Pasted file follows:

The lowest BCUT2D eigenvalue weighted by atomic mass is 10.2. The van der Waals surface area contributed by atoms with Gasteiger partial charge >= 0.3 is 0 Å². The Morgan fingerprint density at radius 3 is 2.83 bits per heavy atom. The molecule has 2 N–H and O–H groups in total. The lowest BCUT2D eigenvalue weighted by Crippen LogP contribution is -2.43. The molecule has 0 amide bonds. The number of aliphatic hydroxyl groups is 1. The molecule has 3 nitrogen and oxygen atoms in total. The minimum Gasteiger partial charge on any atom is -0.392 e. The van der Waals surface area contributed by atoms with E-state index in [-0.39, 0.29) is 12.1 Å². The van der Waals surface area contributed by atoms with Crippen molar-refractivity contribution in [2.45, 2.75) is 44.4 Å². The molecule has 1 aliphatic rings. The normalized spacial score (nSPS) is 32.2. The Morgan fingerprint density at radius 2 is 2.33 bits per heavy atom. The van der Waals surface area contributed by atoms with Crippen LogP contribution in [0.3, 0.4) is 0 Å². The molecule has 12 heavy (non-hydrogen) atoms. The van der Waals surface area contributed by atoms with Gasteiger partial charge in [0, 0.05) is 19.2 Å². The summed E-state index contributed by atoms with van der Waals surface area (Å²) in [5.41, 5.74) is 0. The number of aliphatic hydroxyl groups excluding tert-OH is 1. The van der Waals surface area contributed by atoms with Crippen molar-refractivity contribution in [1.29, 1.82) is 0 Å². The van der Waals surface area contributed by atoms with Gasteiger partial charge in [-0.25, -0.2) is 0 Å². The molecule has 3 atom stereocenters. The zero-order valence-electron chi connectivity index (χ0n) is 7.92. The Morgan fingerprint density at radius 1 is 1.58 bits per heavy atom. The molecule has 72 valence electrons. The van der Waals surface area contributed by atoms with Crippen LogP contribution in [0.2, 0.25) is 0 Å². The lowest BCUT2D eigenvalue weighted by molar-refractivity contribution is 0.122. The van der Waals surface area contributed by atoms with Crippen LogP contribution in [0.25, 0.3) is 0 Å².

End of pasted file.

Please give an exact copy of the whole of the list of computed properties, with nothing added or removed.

The lowest BCUT2D eigenvalue weighted by atomic mass is 10.2. The van der Waals surface area contributed by atoms with Gasteiger partial charge >= 0.3 is 0 Å². The Morgan fingerprint density at radius 3 is 2.83 bits per heavy atom. The molecule has 2 N–H and O–H groups in total. The lowest BCUT2D eigenvalue weighted by Crippen LogP contribution is -2.43. The molecule has 0 amide bonds. The number of aliphatic hydroxyl groups is 1. The molecule has 3 nitrogen and oxygen atoms in total. The minimum Gasteiger partial charge on any atom is -0.392 e. The van der Waals surface area contributed by atoms with E-state index in [-0.39, 0.29) is 12.1 Å². The van der Waals surface area contributed by atoms with Crippen molar-refractivity contribution in [2.45, 2.75) is 44.4 Å². The molecule has 1 aliphatic rings. The normalized spacial score (nSPS) is 32.2. The Morgan fingerprint density at radius 2 is 2.33 bits per heavy atom. The van der Waals surface area contributed by atoms with Crippen LogP contribution in [0.3, 0.4) is 0 Å². The molecule has 12 heavy (non-hydrogen) atoms. The van der Waals surface area contributed by atoms with Gasteiger partial charge in [0, 0.05) is 19.2 Å². The summed E-state index contributed by atoms with van der Waals surface area (Å²) in [5.41, 5.74) is 0. The number of aliphatic hydroxyl groups excluding tert-OH is 1. The van der Waals surface area contributed by atoms with Crippen molar-refractivity contribution in [1.29, 1.82) is 0 Å². The van der Waals surface area contributed by atoms with Gasteiger partial charge in [-0.25, -0.2) is 0 Å². The molecule has 3 atom stereocenters. The zero-order valence-electron chi connectivity index (χ0n) is 7.92. The Morgan fingerprint density at radius 1 is 1.58 bits per heavy atom. The molecule has 72 valence electrons. The van der Waals surface area contributed by atoms with Crippen LogP contribution in [0.2, 0.25) is 0 Å². The lowest BCUT2D eigenvalue weighted by molar-refractivity contribution is 0.122. The van der Waals surface area contributed by atoms with Crippen LogP contribution in [0.25, 0.3) is 0 Å².